>> b = BillableWeek.create
>> c.update_attribute(:commentable, t)
=> true
>> "#{c.commentable_type}: #{c.commentable_id}"
=> "Timesheet: 1"
>> c.update_attribute(:commentable, b)
=> true
>> "#{c.commentable_type}: #{c.commentable_id}"
=> "BillableWeek: 1"

As you can tell, both the Timesheet and the BillableWeek that we played with in the console had the same id (1). Thanks to the commentable_type attribute, stored as a string, Rails can figure out which is the correct related object.

9.6.1.3 Has_many :through and Polymorphics

There are some logical limitations that come into play with polymorphic associations. For instance, since it is impossible for Rails to know the tables necessary to join through a polymorphic association, the following hypothetical code, which tries to find everything that the user has commented on, will not work:


 1 class Comment < ActiveRecord::Base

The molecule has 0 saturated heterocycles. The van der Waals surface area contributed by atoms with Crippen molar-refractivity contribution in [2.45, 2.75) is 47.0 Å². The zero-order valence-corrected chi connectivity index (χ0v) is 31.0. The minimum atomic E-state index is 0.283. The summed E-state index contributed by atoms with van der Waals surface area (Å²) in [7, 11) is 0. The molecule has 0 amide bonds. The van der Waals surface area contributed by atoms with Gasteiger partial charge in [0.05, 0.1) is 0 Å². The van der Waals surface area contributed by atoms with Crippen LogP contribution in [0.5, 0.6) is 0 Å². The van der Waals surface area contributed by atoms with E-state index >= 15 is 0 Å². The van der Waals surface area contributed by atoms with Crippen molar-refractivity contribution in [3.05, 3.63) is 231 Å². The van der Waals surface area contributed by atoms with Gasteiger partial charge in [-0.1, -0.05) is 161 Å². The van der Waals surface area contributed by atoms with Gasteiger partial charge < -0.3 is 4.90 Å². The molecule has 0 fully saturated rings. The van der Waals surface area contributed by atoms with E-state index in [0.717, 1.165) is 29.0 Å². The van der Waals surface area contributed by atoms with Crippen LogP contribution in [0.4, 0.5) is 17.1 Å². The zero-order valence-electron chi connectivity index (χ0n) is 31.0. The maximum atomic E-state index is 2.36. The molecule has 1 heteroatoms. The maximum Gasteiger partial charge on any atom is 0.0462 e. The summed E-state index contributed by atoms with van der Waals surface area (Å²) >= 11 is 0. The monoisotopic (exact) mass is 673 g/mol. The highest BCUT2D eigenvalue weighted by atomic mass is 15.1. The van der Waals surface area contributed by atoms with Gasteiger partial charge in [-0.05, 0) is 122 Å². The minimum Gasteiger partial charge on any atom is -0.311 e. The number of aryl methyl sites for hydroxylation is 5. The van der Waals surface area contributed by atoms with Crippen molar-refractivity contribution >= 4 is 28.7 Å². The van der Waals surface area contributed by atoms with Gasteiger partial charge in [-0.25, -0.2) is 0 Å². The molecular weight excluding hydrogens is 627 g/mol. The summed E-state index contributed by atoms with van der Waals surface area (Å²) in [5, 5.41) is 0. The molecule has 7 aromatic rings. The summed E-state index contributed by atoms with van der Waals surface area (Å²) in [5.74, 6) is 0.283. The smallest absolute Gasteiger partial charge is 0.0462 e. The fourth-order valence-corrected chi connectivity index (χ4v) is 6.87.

2   belongs_to :user # author of the comment
 3   belongs_to :commentable, polymorphic: true
 4 end
 5
 6 class User < ActiveRecord::Base
 7   has_many :comments
 8   has_many :commentables, through: :comments
 9 end
10
11 >> User.first.commentables
12 ActiveRecord::HasManyThroughAssociationPolymorphicSourceError: Cannot
13 have a has_many :through association 'User#commentables' on the polymorphic object

If you really need it, has_many :through is possible with polymorphic associations but only by specifying exactly what type of polymorphic associations you want. To do so, you must use the :source_type option. In most cases, you will also need to use the :source option, since the association name will not match the interface name used for the polymorphic association:


1 class User < ActiveRecord::Base
2   has_many :comments
3   has_many :commented_timesheets, through: :comments,
4            source: :commentable, source_type: 'Timesheet'
5   has_many :commented_billable_weeks, through: :comments,
6            source: :commentable, source_type: 'BillableWeek'
7 end

It’s verbose, and the whole scheme loses its elegance if you go this route, but it works:


>> User.first.commented_timesheets.to_a
=> [#<Timesheet ...>]
  • + Share This
  • 🔖 Save To Your Account